His latest observation about the muni driver’s reform petition that you are being asked to sign is interesting. He notes that not just bus drivers salaries are set by cross-jurisdictional salary surveys, but also the salaries of police and nurses are pegged to the highest paid in other jurisdictions. Of course bus drivers are the easiest to pick on because of non-salary related issues that this administration and the sponsoring supervisor are too weak to address. Nevertheless both the mayor and the supervisor keep popping off about the 8 to 9 million in salary increases due the drivers in July while both politicians are on record as supporting the 207.4 million in raises for those other City employees already making over $100,000 per year!
Policemen, Firemen, Nurses and yes bus drivers and all of our civil servants should be paid well if they are performing well. There is no question about that, and like most other San Franciscans, I am proud of them and want the best for them when they are doing their best in an environment that they do not always control. I fail to see how paying the drivers less will result in anything other than less qualified drivers when the real corrections need to be addressed at the Muni’s 393 managers who are responsible for all aspects of the Muni’s performance. And oh yes, who by the way are all members of the $100,000 a year club as referred to in my above article.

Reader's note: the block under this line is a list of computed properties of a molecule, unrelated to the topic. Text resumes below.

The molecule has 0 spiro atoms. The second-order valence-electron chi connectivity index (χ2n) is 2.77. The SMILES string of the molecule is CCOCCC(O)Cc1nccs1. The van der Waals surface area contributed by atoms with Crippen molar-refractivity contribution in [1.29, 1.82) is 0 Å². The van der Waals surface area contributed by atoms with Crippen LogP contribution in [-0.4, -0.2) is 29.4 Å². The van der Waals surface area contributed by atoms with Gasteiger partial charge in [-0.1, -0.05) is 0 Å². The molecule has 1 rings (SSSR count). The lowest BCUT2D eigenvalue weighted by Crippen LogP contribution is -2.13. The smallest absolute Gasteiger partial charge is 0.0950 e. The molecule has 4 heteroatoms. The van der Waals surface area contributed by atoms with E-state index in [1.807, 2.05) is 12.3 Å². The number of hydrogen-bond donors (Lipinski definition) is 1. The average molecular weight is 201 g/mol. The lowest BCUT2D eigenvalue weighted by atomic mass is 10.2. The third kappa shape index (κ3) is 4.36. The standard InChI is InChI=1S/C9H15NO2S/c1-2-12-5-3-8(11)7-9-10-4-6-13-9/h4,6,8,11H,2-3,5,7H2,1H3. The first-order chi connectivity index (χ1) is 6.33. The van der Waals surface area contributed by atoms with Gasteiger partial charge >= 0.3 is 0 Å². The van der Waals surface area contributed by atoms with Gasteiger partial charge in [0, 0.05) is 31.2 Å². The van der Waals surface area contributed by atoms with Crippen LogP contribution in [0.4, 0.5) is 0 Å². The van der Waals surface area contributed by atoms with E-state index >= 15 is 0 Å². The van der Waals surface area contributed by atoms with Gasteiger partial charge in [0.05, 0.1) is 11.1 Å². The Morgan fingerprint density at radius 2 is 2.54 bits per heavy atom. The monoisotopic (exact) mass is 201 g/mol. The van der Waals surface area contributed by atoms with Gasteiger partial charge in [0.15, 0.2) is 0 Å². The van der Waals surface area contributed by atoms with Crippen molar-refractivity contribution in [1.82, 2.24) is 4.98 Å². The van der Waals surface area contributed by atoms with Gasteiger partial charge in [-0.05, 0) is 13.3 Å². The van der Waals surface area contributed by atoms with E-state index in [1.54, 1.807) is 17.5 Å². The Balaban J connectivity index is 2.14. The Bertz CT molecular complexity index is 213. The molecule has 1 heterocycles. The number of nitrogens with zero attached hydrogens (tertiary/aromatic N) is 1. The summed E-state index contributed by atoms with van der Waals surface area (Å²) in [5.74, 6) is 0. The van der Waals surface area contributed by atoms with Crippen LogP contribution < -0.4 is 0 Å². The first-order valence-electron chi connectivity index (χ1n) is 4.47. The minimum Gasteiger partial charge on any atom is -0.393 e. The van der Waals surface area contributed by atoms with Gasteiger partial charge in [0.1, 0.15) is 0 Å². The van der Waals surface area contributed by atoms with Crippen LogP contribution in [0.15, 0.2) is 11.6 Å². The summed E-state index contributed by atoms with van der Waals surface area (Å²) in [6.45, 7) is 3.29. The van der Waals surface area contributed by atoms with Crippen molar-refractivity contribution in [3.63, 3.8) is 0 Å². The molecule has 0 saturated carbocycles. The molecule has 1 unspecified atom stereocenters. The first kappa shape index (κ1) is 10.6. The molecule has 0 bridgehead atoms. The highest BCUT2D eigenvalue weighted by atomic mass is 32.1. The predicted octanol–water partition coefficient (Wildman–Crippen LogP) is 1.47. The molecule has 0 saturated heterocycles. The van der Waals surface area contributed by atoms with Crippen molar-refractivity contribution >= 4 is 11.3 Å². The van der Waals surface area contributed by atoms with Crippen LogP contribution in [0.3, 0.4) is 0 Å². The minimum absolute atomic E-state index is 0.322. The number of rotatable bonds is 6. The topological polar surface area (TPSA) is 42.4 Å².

What is really happening here is that lower income City workers are being thrown “Under the Bus” in order to insure that the high-end salary people continue to receive their raises as they have for the past 6 years.
Laguna Honda Hospital:
The Dan Noyes chi. 7 I-Team investigation of the shenanigans going on at Laguna Honda Hospital at 6:30 pm Thursday evening may 20th was amazing. If you get a chance try to see it on the net. Dan Noyes is a real asset to San Francisco.
For all of you Democrats out there who are tired of the Democratic County Central Committee being dominated by the far left activists, take a look at the candidacy of Andy Clark. He has served the interest of democrats on the west side of town with his moderate politics and years of service as an Assistant District Attorney.